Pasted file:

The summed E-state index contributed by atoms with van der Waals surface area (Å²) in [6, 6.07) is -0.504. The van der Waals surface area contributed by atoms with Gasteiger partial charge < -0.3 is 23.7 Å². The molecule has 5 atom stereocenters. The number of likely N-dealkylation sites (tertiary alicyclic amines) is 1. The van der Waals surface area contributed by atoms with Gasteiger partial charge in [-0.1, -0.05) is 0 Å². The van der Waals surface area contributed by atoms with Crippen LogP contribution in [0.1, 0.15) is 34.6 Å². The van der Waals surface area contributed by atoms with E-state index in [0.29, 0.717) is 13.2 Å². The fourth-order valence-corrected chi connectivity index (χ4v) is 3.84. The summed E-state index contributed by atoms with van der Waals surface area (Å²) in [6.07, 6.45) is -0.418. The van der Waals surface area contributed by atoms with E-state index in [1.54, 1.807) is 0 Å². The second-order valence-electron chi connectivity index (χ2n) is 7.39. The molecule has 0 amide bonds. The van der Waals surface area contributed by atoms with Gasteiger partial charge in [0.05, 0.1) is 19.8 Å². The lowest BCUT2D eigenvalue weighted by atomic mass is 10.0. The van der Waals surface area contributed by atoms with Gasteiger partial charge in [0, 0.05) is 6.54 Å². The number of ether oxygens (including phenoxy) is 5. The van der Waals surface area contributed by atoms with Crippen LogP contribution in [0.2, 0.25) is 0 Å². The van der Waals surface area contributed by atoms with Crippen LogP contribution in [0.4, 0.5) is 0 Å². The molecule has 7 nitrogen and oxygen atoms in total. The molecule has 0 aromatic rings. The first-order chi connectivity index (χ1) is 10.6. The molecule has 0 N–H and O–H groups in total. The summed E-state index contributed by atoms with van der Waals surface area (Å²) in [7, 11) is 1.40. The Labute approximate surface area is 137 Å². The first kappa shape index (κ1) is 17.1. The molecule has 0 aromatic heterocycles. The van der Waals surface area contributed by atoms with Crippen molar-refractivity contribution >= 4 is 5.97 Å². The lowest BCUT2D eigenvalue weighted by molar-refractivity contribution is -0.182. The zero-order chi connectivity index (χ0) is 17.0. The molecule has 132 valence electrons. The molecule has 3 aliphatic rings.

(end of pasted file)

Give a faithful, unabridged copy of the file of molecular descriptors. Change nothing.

The summed E-state index contributed by atoms with van der Waals surface area (Å²) in [6, 6.07) is -0.504. The van der Waals surface area contributed by atoms with Gasteiger partial charge < -0.3 is 23.7 Å². The molecule has 5 atom stereocenters. The number of likely N-dealkylation sites (tertiary alicyclic amines) is 1. The van der Waals surface area contributed by atoms with Gasteiger partial charge in [-0.1, -0.05) is 0 Å². The van der Waals surface area contributed by atoms with Crippen LogP contribution in [0.1, 0.15) is 34.6 Å². The van der Waals surface area contributed by atoms with E-state index in [0.29, 0.717) is 13.2 Å². The fourth-order valence-corrected chi connectivity index (χ4v) is 3.84. The summed E-state index contributed by atoms with van der Waals surface area (Å²) in [6.07, 6.45) is -0.418. The van der Waals surface area contributed by atoms with E-state index in [1.54, 1.807) is 0 Å². The second-order valence-electron chi connectivity index (χ2n) is 7.39. The molecule has 0 amide bonds. The van der Waals surface area contributed by atoms with Gasteiger partial charge in [0.05, 0.1) is 19.8 Å². The lowest BCUT2D eigenvalue weighted by atomic mass is 10.0. The van der Waals surface area contributed by atoms with Gasteiger partial charge in [0, 0.05) is 6.54 Å². The number of ether oxygens (including phenoxy) is 5. The van der Waals surface area contributed by atoms with Crippen LogP contribution in [0.2, 0.25) is 0 Å². The van der Waals surface area contributed by atoms with Crippen LogP contribution in [0.4, 0.5) is 0 Å². The molecule has 7 nitrogen and oxygen atoms in total. The molecule has 0 aromatic rings. The first-order chi connectivity index (χ1) is 10.6. The molecule has 0 N–H and O–H groups in total. The summed E-state index contributed by atoms with van der Waals surface area (Å²) in [7, 11) is 1.40. The Labute approximate surface area is 137 Å². The first kappa shape index (κ1) is 17.1. The molecule has 0 aromatic heterocycles. The van der Waals surface area contributed by atoms with Crippen molar-refractivity contribution >= 4 is 5.97 Å². The lowest BCUT2D eigenvalue weighted by molar-refractivity contribution is -0.182. The zero-order chi connectivity index (χ0) is 17.0. The molecule has 132 valence electrons. The molecule has 3 aliphatic rings.